Were you born with itchy feet? Where does your love of travel come from?

My love of travel, or at least that’s what I’m told, comes from about the age of six. My parents took me on my first flight from New York to Los Angeles and when we landed the flight attendants all signed a certificate for me, which I still have, making me the first member of the American Airlines “Sky Cradle Club.” I grew up with a family that was really into travelling. When I went to college, I was a student of journalism, at a time when there were lots of anti-war demonstrations. I was lucky enough to get hired by Newsweek at a very young age. And I was travelling everywhere with that first job. Then it dawned on me when I was around 19 that nobody was covering travel like news. They were all covering travel with shots of swimming pools, bikinis and happy couples walking along the beach. That to me isn’t travelling. That to me is fluff. I wanted to focus on the process. So that’s what I’ve done over my career.

In a modern world dominated by social media, hashtags and influencers how relevant is a travel journalist? Is Instagram positive or negative for promotion?

I see it as a negative step, I see it as fluff and even worse. It isn’t properly vetted. There is no gate-keeper there to say “That’s garbage” or “You were sponsored.” Just because someone has a smart phone it doesn’t make then smart. To me when someone tells me they have a blog the question you need to ask is other than your mother who else reads it. Where is the experience? What are the brining to the table? Taking nice photos of food isn’t a qualification. I am not a spokesperson for anybody. I accept no money to promote products.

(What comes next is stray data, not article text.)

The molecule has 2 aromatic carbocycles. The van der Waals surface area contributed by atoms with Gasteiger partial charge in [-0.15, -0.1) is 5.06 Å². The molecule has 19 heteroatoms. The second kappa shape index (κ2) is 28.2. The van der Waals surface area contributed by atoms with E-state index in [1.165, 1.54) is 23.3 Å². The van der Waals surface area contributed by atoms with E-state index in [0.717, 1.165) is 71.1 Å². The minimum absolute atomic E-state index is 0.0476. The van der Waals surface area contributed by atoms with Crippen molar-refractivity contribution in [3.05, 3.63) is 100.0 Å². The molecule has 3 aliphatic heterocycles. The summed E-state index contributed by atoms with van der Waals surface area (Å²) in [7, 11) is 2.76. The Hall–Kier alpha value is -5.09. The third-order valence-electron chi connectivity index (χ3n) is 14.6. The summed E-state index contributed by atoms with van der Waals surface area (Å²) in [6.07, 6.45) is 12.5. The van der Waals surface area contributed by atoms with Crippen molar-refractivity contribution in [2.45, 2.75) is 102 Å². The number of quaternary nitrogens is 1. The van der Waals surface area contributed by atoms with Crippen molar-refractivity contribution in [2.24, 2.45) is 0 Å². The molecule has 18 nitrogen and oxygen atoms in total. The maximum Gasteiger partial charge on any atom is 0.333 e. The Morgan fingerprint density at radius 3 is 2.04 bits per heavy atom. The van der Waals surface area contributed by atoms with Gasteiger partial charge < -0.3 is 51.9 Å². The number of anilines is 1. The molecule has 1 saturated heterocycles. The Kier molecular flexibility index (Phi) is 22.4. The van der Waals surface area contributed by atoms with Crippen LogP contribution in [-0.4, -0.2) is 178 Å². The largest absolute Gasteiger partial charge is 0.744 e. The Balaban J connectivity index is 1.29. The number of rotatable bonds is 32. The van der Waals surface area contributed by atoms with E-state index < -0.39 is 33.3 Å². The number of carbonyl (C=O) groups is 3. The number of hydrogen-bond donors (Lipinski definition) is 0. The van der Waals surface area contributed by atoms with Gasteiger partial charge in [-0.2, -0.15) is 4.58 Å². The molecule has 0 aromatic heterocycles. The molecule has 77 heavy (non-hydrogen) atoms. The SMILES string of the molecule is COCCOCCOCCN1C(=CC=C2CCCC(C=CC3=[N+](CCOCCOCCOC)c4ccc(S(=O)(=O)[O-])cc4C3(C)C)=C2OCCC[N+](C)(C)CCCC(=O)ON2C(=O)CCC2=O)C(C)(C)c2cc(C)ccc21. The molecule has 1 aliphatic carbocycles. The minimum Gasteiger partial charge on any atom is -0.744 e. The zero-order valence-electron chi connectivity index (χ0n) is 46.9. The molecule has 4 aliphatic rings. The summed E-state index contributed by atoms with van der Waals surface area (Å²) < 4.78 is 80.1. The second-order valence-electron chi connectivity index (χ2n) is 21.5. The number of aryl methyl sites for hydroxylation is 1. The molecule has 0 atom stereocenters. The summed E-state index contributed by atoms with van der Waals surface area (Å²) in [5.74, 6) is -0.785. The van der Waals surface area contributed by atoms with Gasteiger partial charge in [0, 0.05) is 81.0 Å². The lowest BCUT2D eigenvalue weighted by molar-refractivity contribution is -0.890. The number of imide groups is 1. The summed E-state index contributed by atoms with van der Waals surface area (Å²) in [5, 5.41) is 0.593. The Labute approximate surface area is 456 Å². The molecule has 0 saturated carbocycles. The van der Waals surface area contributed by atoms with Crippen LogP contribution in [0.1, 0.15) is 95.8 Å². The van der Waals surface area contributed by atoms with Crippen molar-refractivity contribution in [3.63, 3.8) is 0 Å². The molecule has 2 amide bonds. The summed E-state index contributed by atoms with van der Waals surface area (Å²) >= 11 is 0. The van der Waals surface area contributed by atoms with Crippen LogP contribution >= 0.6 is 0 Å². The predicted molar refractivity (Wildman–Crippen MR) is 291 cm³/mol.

Finally, what are your favourite destinations and why?

I don’t have a list of favourite destinations but I do have a concept. My definition of my favourite places is where I sleep the best. Because where you sleep the best, is also where you create the best, where you eat the best, where you love the best and you feel the best. I probably have twenty places around the world where I sleep the best and interestingly all of them are by bodies of water. So Dubrovnik could well be on that list.